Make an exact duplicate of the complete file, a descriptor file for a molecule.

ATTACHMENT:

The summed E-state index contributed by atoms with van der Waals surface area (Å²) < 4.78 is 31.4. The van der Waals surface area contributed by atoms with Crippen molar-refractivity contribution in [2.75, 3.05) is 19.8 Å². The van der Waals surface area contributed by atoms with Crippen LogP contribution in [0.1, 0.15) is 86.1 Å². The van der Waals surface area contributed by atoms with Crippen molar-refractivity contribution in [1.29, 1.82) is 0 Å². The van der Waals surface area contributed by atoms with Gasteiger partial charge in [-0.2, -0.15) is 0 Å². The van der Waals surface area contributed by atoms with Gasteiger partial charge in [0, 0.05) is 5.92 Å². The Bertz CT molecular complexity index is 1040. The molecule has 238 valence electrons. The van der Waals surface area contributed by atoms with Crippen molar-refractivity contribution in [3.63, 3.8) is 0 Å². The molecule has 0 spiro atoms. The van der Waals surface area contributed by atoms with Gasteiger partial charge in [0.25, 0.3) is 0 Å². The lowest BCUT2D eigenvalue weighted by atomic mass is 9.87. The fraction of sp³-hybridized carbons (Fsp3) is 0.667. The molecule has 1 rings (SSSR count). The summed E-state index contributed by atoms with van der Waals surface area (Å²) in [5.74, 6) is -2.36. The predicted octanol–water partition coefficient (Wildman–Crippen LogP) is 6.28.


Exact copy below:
The summed E-state index contributed by atoms with van der Waals surface area (Å²) < 4.78 is 31.4. The van der Waals surface area contributed by atoms with Crippen molar-refractivity contribution in [2.75, 3.05) is 19.8 Å². The van der Waals surface area contributed by atoms with Crippen LogP contribution in [0.1, 0.15) is 86.1 Å². The van der Waals surface area contributed by atoms with Crippen molar-refractivity contribution in [1.29, 1.82) is 0 Å². The van der Waals surface area contributed by atoms with Gasteiger partial charge in [-0.2, -0.15) is 0 Å². The van der Waals surface area contributed by atoms with Gasteiger partial charge in [0, 0.05) is 5.92 Å². The Bertz CT molecular complexity index is 1040. The molecule has 238 valence electrons. The van der Waals surface area contributed by atoms with Crippen molar-refractivity contribution in [3.63, 3.8) is 0 Å². The molecule has 0 spiro atoms. The van der Waals surface area contributed by atoms with Gasteiger partial charge in [0.25, 0.3) is 0 Å². The lowest BCUT2D eigenvalue weighted by atomic mass is 9.87. The fraction of sp³-hybridized carbons (Fsp3) is 0.667. The molecule has 1 rings (SSSR count). The summed E-state index contributed by atoms with van der Waals surface area (Å²) in [5.74, 6) is -2.36. The predicted octanol–water partition coefficient (Wildman–Crippen LogP) is 6.28.